About this event

  • Date and time Sat 6 Apr 2019 from 8:00am to 5:30pm
  • Location Royal Society of Medicine
  • Organised by Medical Innovations

A group of leading entrepreneurs and innovators will be gathering at the Royal Society of Medicine on Saturday 6 April to take part in the Society’s 18th Medical Innovations Summit. Providing a twice-yearly platform for the presentation and discussion of inspirational ideas and developments in the field of medicine and healthcare, the Summits encourage innovators at the very beginning of their careers, as well as established clinicians and academics.

You will be able to enjoy a packed and stimulating day, which might well prove unforgettable. Come and meet individuals who are driven to achieve success in the medical and healthcare sector. Their energy and charisma will infect you!


Standard pricing available until 05 April 2019.


RSM Member

Non - Member

Non - Member

Key speakers

Rotimi Fadiya and Dr Javier Gonzalez

Rotimi Fadiya and Dr Javier Gonzalez

Rotimi Fadiya is a winner of the International James Dyson Award. Along with the three other Canadian biomedical and electrical engineering students, Rotimi invented 'sKan', a low-cost handheld sensor that could allow faster diagnosis of skin cancers. Dr Javier Gonzalez is a scientist and chief of research & development for a Mexican company, Higia. Dr Gonzalez and his colleagues are working on 'EVA' a wearable device capable of early stage breast cancer detection.

Chris Edson

Chris Edson

Listed by Forbes magazines in their recent '30 Under 30' list, Chris Edson is the co-founder and CEO of OurPath, a digital health company which brings together doctors, scientists, engineers, technologists and product designers in order to reimagine preventative healthcare. Currently OurPath is having quite the impact on the National Diabetes Prevention Programme, one of the key national initiatives seeking to tackle the £ 10 billion spent by the NHS on diabetes. OurPath uses 'smart' weighing scales via 3G to a smartphone app, a handbook, recipe book and activity tracker, allowing diabetics to take control of their own condition.

Sarah Garfinkel

Professor Sarah Garfinkel

A pioneering therapy aimed at lowering anxiety by tuning into your own heartbeat is being put to the test in the first clinical trial of its kind. The treatment, known as interoception-directed therapy, is being tested in 120 autistic people, for whom anxiety of a common problem. The trail follows a decade's research by Professor Sarah Garfinkel, a psychologist at the University of Sussex, into the intriguing ways that interactions between the heart and the brain influence emotions and behaviour. The latest work, funded by mental health charity MQ:Transforming Mental Health, aims to turn these insights into a therapy.

Iain, Ally, Rupy

Iain Broadley, Ally Jafee and Dr Rupy Aujla

Nutritank is a national, student-led organisation which aims to promote the need for greater nutrition and lifestyle education in medical schools' curricula and in other settings. Nutritank's vision is that this education will equip future doctors and healthcare professionals with the knowledge needed to help reverse the current surge of chronic disease. Iain Broadley and Ally Jaffee will be making a presentation about the origins and expansion of their initiative, and will be joined by Dr Rupy Aujla who will be speaking about his  pioneering Culinary Medicine course for medical students, which was piloted at Bristol Medical School. Nutritank was recently featured on a Jamie Oliver programme on Channel 4.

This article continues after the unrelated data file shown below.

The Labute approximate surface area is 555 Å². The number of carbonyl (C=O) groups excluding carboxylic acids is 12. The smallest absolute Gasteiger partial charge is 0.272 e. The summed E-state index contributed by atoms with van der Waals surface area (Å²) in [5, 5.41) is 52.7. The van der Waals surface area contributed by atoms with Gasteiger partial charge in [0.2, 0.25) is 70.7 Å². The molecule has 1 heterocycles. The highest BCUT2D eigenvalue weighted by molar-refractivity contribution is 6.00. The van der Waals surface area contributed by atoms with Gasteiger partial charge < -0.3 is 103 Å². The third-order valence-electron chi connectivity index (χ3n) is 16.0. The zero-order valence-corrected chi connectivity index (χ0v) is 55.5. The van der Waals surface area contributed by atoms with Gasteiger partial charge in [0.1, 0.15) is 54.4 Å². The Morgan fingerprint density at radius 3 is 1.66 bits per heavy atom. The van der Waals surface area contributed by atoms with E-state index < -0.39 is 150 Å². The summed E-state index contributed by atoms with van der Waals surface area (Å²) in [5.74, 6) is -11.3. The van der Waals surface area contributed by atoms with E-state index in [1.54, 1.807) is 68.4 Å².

Che Connon

Professor Che Connon

10 million worldwide require surgery to prevent corneal disease and almost 5 million people suffer total blindness due to corneal scarring. In a world first, a team at Newcastle University, led by Professor Che Connon, have created a 3D transplantable engineered cornea, based on using a 3D printer with functional tissue and live cells. This technique could be used in the future to ensure an unlimited supply of corneas.

Shafi Ahmed

Dr Shafi Ahmed

Dr Ahmed is a Laparoscopic Colorectal Surgeon at The Royal London and St Bartholomew’s Hospitals. He is a dedicated trainer, educator and Associate Dean of Bart’s Medical School. Previous attendees of our summits will recall Dr Ahmed’s presentation about removing a tumour from the liver and bowel of a patient in what was the first operation streamed live online using Google Glass, watched in more than 100 countries. In 2016 he performed an operation on a British cancer patient using virtual reality technology, which reached over 4.5 million people on Twitter. His next project is leading the first ever fully digital hospital in Bolivia

Dr Gillian Whitfield

Dr Gillian Whitfield

The Christie Hospital in Manchester is the first in the NHS to offer pioneering proton-beam therapy. The lack of proton therapy in the UK became the subject of public debate in 2014, when the parents of Ashya King, then aged five, travelled to Prague to receive proton therapy there. He has since been cleared of cancer.  Dr Whitfield is a consultant clinical oncologist, treating adults with Central Nervous System (CNS) or brain and spinal tumours, and one of three clinical oncologists treating children with CNS tumours. A second proton-beam therapy clinic will open at UCLH in 2020. The two clinics received £250 million of Government money.